An exposure visit was organized aimed at spreading awareness and building the capacity of farmers and service providers (SPs) on mechanized direct seeded rice (DSR). 32 individual farmers and SPs from six districts (Bargarh, Bhadrak, Ganjam, Kalahandi, Mayurbhanj and Puri) of Odisha, along with five project field staff, visited Bapatla district of Andhra Pradesh between August 3–8, 2023, for the exposure program. The visit was facilitated by the IRRI-DSR-Odisha and the Cereal Systems Initiative for South Asia (CSISA) projects in collaboration with Prananadhaara, an NGO working with farmers.
The team from Praanadhaara headed by Pundarikakshudu Kurra took the visitors to a large area (~54000 acres) of mechanized DSR in Bapatla district besides organizing field visits to bigger DSR-clusters at multiple locations. In Bapatla, they were also exposed to sophisticated machinery being used for DSR and other crops.
Information and practical experience on different aspects of mechanised DSR technology – seed-to-seed – including demand-driven aggregation, timely preparedness, input management, moisture conservation, land preparation, levelling, planking, seeding, integrated weed management, fertilizer application, water management, insect-pest (rodents)/disease management, harvesting, threshing and marketing were informed about to the participants.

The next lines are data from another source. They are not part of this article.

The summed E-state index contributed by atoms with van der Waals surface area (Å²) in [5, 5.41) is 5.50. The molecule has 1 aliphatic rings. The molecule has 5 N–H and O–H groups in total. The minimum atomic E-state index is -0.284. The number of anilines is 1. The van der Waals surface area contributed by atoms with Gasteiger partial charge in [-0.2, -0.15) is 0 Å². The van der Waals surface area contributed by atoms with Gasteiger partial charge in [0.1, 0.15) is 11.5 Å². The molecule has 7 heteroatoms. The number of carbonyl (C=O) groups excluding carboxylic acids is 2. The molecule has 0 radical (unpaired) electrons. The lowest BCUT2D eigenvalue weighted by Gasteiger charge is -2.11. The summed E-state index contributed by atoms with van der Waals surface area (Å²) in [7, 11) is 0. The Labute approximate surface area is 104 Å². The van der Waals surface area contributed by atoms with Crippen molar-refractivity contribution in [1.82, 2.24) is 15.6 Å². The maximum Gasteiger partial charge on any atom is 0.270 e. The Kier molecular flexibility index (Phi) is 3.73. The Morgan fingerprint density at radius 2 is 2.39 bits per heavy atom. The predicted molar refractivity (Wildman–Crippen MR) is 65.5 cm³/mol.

Interaction of the visiting team with the local farmers/DSR adopters resulted in useful learning about seed-to-seed operations, machinery, agronomy, service and scaling strategies. Practical demonstrations on mechanical weeding, herbicide (pre-emergence and post-emergence) spraying, fertilizer, and other pesticide applications using small and narrow-wheeled Kubota tractors (27 H.P.) were very informative and helpful for the participants. Wet direct seeding of rice in rows through tractor was also found feasible and practically doable. Crust formation and poor germination are quite common in dry direct seeded rice fields, and an appropriate crust-breaking tool was also demonstrated to participants.
All field operations were accomplished over a large area in time, ending in a healthy and robust DSR-crop stand at these demonstration sites. Significant savings in resources (water, labour, energy, cost) along with improved soil and environmental health appeared very convincing to the participants. Most farmers/SPs believed that tractor-mounted mechanical weeding and herbicide spraying need to be introduced in Odisha as weeds remain a common and complex problem for DSR practice.
Dr. Ashok Kumar CSISA Odisha hub lead, who coordinated this visit, observed the need for entrepreneurship development, mutual understanding and investment of collective efforts to replicate similar success in Odisha. Based on last year’s similar exposure visit, it was realized that once farmers and SPs are involved and exposed to the best practices, “the scaling pathway becomes more easier and faster”, he concluded.